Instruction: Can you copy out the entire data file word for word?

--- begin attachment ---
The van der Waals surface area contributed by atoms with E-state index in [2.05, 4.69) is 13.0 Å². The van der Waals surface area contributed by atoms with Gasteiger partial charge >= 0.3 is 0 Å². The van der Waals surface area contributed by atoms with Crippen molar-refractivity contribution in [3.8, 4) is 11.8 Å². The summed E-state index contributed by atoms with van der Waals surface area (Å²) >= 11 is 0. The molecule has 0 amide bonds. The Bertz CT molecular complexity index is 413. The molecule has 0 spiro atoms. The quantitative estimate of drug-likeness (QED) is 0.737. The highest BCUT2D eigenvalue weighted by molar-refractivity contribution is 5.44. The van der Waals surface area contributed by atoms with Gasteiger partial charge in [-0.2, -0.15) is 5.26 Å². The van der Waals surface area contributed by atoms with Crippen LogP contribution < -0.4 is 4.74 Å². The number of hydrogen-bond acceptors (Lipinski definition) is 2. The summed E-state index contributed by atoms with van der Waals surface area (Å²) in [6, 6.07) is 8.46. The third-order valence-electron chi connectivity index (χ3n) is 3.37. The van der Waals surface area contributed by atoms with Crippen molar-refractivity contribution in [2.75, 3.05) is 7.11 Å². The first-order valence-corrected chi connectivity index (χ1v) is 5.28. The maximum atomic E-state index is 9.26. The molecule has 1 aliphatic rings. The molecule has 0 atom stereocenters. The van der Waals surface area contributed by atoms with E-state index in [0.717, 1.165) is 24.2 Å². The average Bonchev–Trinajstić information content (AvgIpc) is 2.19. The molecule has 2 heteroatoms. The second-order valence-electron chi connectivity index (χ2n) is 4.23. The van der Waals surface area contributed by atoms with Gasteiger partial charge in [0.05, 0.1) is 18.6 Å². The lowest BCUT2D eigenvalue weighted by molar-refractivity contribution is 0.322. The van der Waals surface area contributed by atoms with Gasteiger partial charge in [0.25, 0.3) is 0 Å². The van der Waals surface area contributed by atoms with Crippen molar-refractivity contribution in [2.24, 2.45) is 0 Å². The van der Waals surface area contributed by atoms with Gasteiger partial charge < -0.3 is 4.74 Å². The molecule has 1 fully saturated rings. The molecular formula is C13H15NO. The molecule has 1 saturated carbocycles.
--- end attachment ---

The van der Waals surface area contributed by atoms with E-state index in [2.05, 4.69) is 13.0 Å². The van der Waals surface area contributed by atoms with Gasteiger partial charge >= 0.3 is 0 Å². The van der Waals surface area contributed by atoms with Crippen molar-refractivity contribution in [3.8, 4) is 11.8 Å². The summed E-state index contributed by atoms with van der Waals surface area (Å²) >= 11 is 0. The molecule has 0 amide bonds. The Bertz CT molecular complexity index is 413. The molecule has 0 spiro atoms. The quantitative estimate of drug-likeness (QED) is 0.737. The highest BCUT2D eigenvalue weighted by molar-refractivity contribution is 5.44. The van der Waals surface area contributed by atoms with Gasteiger partial charge in [-0.2, -0.15) is 5.26 Å². The van der Waals surface area contributed by atoms with Crippen LogP contribution < -0.4 is 4.74 Å². The number of hydrogen-bond acceptors (Lipinski definition) is 2. The summed E-state index contributed by atoms with van der Waals surface area (Å²) in [6, 6.07) is 8.46. The third-order valence-electron chi connectivity index (χ3n) is 3.37. The van der Waals surface area contributed by atoms with Crippen molar-refractivity contribution in [2.75, 3.05) is 7.11 Å². The first-order valence-corrected chi connectivity index (χ1v) is 5.28. The maximum atomic E-state index is 9.26. The molecule has 1 aliphatic rings. The molecule has 0 atom stereocenters. The van der Waals surface area contributed by atoms with E-state index in [0.717, 1.165) is 24.2 Å². The average Bonchev–Trinajstić information content (AvgIpc) is 2.19. The molecule has 2 heteroatoms. The second-order valence-electron chi connectivity index (χ2n) is 4.23. The van der Waals surface area contributed by atoms with Gasteiger partial charge in [0.05, 0.1) is 18.6 Å². The lowest BCUT2D eigenvalue weighted by molar-refractivity contribution is 0.322. The van der Waals surface area contributed by atoms with Gasteiger partial charge in [0.25, 0.3) is 0 Å². The van der Waals surface area contributed by atoms with Crippen molar-refractivity contribution in [2.24, 2.45) is 0 Å². The van der Waals surface area contributed by atoms with Gasteiger partial charge < -0.3 is 4.74 Å². The molecule has 1 fully saturated rings. The molecular formula is C13H15NO. The molecule has 1 saturated carbocycles.